Seriously people...  STOP.

Bits and pieces from the article: 

"if you are talking about the God of the Methodist religion, 
then it’s just plain inaccurate to refer to Him as anything but “Him.” 
It would be like teaching Hamlet and calling Hamlet “she.”

".... divinity schools at Duke and Vanderbilt Universities have instructed their professors to start using more “inclusive” language when referring to God because the masculine pronouns “have served as a cornerstone of the patriarchy.”

For example: This year’s divinity course catalogue at Vanderbilt tells professors to give “consistent attention to the use of inclusive language, especially in relation to the Divine,” because the school “commits continuously and explicitly to include gender as an analyzed category and to mitigate sexism.”

“It is up to the individual professor’s interpretation for their classes and is suggestive rather than mandatory,” the associate dean for academic affairs at Vanderbilt’s divinity school, Melissa Snarr, said in an e-mail to Heat Street.

Now, that may sound fair, but in many cases, it’s really not up to the professor. For example, if we are talking about the Christian God, every single reference to Him in the Bible uses a masculine pronoun . . . which kind of gives you the vibe that Christians have decided that their god is a dude. The fact is, teaching anything else would be giving inaccurate information — which is what makes Duke’s particular guidelines even more absurd.

According to Heat Street, Duke’s particular divinity school is “geared toward people already working in the Methodist church, taking supplemental weekend or summer classes.” Yes, “Methodist,” as in the Christian religion that has already completely, officially, 100 percent decided that their God is a man. And yet, Duke’s guidelines suggest avoiding gender specific pronouns when discussing Him and suggest using “God” and “Godself” instead.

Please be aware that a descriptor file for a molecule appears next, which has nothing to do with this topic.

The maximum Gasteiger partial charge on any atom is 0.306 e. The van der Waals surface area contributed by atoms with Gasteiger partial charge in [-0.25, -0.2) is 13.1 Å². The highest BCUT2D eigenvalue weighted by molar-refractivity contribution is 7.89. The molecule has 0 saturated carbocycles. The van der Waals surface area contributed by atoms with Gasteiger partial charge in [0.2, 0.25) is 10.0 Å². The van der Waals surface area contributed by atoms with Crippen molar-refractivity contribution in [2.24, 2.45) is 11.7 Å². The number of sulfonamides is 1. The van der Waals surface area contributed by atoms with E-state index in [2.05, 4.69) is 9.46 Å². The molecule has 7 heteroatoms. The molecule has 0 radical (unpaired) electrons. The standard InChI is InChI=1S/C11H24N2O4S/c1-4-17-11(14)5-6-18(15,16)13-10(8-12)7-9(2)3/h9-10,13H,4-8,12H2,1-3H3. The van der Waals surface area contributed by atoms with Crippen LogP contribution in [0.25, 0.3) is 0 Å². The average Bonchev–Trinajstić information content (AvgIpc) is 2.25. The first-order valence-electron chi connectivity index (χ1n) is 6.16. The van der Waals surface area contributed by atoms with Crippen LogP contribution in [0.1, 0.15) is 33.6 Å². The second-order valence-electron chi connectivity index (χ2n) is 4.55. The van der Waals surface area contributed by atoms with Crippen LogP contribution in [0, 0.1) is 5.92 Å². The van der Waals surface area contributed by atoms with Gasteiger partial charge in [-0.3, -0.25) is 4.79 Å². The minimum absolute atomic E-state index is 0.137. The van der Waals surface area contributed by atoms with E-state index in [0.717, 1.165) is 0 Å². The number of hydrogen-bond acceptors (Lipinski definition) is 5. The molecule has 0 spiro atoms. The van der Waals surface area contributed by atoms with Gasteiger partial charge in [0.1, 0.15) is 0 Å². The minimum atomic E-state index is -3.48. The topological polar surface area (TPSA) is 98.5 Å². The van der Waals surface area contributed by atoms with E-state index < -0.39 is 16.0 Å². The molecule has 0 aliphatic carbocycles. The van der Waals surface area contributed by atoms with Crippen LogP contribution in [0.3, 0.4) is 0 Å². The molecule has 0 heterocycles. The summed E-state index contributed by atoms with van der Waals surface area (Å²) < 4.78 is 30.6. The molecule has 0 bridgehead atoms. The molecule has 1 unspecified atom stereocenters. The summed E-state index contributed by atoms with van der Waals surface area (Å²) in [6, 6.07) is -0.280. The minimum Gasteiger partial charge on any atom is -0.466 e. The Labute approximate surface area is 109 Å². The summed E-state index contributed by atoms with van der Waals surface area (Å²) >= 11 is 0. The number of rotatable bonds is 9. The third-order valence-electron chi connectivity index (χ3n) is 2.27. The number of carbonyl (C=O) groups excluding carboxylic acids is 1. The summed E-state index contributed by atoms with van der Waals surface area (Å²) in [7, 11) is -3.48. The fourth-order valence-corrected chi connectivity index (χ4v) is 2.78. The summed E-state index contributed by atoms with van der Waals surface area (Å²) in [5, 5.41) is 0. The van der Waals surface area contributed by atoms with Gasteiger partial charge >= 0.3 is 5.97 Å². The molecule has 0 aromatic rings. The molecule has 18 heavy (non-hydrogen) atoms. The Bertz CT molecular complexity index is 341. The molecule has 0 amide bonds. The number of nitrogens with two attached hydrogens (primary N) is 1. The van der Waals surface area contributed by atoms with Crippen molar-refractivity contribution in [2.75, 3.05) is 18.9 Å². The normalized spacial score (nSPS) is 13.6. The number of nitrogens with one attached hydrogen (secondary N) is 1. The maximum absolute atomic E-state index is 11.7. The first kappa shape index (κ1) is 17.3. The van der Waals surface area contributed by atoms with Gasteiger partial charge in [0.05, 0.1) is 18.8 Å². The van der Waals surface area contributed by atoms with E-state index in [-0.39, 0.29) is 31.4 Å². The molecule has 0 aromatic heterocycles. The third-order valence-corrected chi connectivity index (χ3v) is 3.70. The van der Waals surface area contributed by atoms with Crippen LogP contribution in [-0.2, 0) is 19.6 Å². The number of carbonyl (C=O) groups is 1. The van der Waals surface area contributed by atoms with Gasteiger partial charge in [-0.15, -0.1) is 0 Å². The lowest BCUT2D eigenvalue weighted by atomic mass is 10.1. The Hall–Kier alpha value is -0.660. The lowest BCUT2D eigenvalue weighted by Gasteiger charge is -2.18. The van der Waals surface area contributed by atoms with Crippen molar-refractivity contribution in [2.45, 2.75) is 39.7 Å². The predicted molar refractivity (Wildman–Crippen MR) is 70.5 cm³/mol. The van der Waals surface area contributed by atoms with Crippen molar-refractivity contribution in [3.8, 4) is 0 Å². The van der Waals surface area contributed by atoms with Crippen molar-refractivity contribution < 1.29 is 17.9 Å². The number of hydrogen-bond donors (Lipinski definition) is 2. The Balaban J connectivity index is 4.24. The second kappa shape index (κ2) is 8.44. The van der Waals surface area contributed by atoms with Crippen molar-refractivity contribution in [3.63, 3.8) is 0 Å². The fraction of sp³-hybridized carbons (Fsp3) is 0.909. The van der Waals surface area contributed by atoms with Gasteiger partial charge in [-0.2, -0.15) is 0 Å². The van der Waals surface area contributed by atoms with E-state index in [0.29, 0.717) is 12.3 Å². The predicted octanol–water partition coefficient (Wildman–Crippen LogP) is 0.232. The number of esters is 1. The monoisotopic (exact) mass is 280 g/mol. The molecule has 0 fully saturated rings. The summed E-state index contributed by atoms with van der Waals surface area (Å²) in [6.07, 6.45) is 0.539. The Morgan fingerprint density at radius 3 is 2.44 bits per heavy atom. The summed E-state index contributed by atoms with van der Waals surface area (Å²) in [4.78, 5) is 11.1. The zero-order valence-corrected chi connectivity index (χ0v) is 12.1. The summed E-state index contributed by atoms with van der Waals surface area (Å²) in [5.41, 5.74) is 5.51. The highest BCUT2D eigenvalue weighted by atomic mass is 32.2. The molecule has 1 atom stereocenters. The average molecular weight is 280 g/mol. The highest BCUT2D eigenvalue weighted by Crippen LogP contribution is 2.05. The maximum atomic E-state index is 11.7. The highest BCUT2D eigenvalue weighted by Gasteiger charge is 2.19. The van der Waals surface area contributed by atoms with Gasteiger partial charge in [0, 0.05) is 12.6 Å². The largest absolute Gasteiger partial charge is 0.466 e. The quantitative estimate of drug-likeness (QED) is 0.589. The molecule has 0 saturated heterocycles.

Read more at:

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So... that day Ellen Degeneres taught me the words to 'Heart and Soul'

You know when you're a child and there is a piano around and someone in your group will march up the piano and show off their mad piano-playing skills by plinking out the little diddy that goes "duh duh duhhhhh... duhduhduhduhduhdu.... duh duh duhhhhh...."

You don't?

Well, if you heard it, you'd know the one I'm talking about.

Actually, although I had no piano skills (I played the flute) I had some pretty talented friends so they were actually more likely to burst into a concerto by Mozart or a church song (we were all Catholic school kids so mass twice a week was a thing) than that little diddy.  BUT when I was in high school my friend Nicole would scream loudly "OH I KNOW HOW TO PLAY!"  and either play that one or "Let's Go Fly a Kite".  Both are probably about at a 4 year olds level I think, for those playing piano.

Anyway.  Where was I?
(Sipping a little more peppermint coffee)

I have always heard this little plinked tune on a piano my whole life... by numerous (and I mean numerous) people.